What to do with growing piles of end-of-life tyres?

What to do with growing piles of end-of-life tyres?

According to the World Business Council for Sustainable Development’s Tyre Industry Project, the world is projected to generate approximately one billion end-of-life tyres each year.

This development demands an increased focus on how to include end-of-life tyres (EOLT) in the circular economy to avoid illegal burning and filling up landfills all over the world.

Danish manufacturer of tyre recycling equipment, ELDAN Recycling, has in 2020 experienced a continued interest in their solutions from customers all over the world despite the COVID-19 situation.

Bjørn Laursen, Product Manager for tyres at ELDAN, suspects this development is the result of a combination of regulatory changes around the world and an increased focus on circular economy and recycling as a profitable business.

RECYCLING POTENTIAL 

Tyres are a good example of how one type of waste can be recycled in many ways.

“Products from EOLTs have many uses depending on the level of processing involved,” Laursen explains.

“The traditional approach is downsizing and burning them for energy – known as Tyre-Derived Fuel (TDF)”.

Most research suggests that emissions are lower for both CO2 and NOx when burning TDF in facilities with proper air pollution controls when compared to traditional fossil fuels.

As such, this is a relatively environmentally friendly and cheap alternative energy source in the cement, paper and other industrial industries.

“If processed further and cleaned to industry standards, steel and textile free rubber chips, granules, and powder have a wide variety of usages and sell for more than TDF,” Laursen says.

Tyre chips can be used in landscaping and as infill for horse tracks, and granules and powder are used for athletics tracks, playground mats and even shoe soles.

Apart from the rubber, almost a quarter of the tyre’s weight is steel, which can be reused in the steel industry.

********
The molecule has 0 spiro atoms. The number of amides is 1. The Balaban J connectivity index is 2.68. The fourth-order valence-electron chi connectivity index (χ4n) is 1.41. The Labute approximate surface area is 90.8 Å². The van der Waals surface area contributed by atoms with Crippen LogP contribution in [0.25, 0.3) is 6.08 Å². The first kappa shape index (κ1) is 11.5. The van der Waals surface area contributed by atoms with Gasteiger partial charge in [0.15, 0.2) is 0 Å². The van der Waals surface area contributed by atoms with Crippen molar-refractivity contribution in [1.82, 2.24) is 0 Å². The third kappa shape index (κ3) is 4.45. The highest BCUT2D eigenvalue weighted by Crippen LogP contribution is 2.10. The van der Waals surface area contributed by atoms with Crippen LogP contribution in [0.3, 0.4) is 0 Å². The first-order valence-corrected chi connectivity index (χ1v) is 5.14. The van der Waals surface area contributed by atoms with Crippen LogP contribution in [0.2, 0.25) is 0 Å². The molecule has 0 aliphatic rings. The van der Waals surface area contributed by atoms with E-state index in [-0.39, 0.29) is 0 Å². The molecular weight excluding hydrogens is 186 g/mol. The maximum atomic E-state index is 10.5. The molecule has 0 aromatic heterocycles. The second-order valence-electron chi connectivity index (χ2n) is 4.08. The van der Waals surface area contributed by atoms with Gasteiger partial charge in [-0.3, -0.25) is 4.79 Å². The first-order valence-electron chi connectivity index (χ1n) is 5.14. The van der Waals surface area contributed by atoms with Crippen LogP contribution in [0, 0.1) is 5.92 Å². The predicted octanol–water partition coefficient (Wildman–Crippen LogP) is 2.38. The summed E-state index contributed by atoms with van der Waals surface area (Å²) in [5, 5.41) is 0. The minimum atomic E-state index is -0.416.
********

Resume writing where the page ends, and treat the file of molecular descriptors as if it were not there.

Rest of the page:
“Cleaning the steel wire can be a profitable side business,” Laursen confides.

“Some customers report prices being up to four times higher for cleaned steel wire compared to wire still containing rubber and textile.”

Ensuring output purity is one of Eldan’s main focuses and something that is not easy when recycling tyres, especially passenger car tyres.

These contain more textile which produces a lot of fluff and dust when the tyre is downsized without the proper setup.

And this can contaminate both the rubber granulate and the air around the plant.

“It is easier to sell rubber from recycled tyres with a guaranteed output purity because the quality of the end product is more consistent,” Laursen says.

“We predict this will be even more important in the future when more products join the circular economy.”

DEVELOPMENT AND TRENDS 

The market is constantly developing, and recent years have seen an increase in projects investigating the usage of recycled rubber.

One emerging market is pyrolysis of both whole and downsized tyres. The rubber itself is broken down into oil and gas for fuel, and the solid material remaining after pyrolysis (char) still poses huge innovation potential.

Other promising markets are crumb rubber added to building materials like road asphalt and concrete.

Projects in Australia, Europe, and the US have shown promising results already with the potential to enhance building materials, and many other countries are looking into the possibilities too.

“We are aware that market trends are changing all the time” Laursen concedes.

“But with a flexible tyre recycling plant that can be adjusted to produce many different high purity output sizes, it is effortless to change production to accommodate customer needs as they develop.”

The Global Tyre Recycling Downstream Products market is expected to reach AUD 8.06 billion (approx. EUR 5.11 billion) by 2027 according to Transparency Market Research, indicating a sound business in years to come.

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